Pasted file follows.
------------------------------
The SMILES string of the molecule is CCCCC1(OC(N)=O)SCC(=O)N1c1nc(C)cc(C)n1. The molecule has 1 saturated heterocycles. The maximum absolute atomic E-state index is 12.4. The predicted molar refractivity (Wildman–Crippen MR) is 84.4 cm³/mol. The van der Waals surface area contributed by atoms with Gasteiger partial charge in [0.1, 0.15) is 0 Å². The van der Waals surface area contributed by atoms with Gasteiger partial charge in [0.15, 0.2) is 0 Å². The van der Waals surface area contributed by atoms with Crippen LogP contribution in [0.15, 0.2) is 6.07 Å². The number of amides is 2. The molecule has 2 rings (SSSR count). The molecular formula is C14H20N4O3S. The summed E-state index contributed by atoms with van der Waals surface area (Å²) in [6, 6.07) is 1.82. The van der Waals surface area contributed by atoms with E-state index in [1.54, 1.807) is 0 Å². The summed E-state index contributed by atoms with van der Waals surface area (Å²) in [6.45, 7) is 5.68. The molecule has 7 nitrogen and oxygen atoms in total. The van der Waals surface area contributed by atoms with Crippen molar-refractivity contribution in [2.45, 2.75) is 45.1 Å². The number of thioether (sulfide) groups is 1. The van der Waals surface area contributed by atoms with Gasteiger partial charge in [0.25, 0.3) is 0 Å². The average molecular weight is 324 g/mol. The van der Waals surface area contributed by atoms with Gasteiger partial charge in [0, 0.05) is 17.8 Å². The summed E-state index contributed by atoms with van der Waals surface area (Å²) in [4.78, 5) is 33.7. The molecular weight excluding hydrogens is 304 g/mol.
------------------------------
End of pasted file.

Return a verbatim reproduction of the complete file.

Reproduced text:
The SMILES string of the molecule is CCCCC1(OC(N)=O)SCC(=O)N1c1nc(C)cc(C)n1. The molecule has 1 saturated heterocycles. The maximum absolute atomic E-state index is 12.4. The predicted molar refractivity (Wildman–Crippen MR) is 84.4 cm³/mol. The van der Waals surface area contributed by atoms with Gasteiger partial charge in [0.1, 0.15) is 0 Å². The van der Waals surface area contributed by atoms with Gasteiger partial charge in [0.15, 0.2) is 0 Å². The van der Waals surface area contributed by atoms with Crippen LogP contribution in [0.15, 0.2) is 6.07 Å². The number of amides is 2. The molecule has 2 rings (SSSR count). The molecular formula is C14H20N4O3S. The summed E-state index contributed by atoms with van der Waals surface area (Å²) in [6, 6.07) is 1.82. The van der Waals surface area contributed by atoms with E-state index in [1.54, 1.807) is 0 Å². The summed E-state index contributed by atoms with van der Waals surface area (Å²) in [6.45, 7) is 5.68. The molecule has 7 nitrogen and oxygen atoms in total. The van der Waals surface area contributed by atoms with Crippen molar-refractivity contribution in [2.45, 2.75) is 45.1 Å². The number of thioether (sulfide) groups is 1. The van der Waals surface area contributed by atoms with Gasteiger partial charge in [0.25, 0.3) is 0 Å². The average molecular weight is 324 g/mol. The van der Waals surface area contributed by atoms with Gasteiger partial charge in [0, 0.05) is 17.8 Å². The summed E-state index contributed by atoms with van der Waals surface area (Å²) in [4.78, 5) is 33.7. The molecular weight excluding hydrogens is 304 g/mol.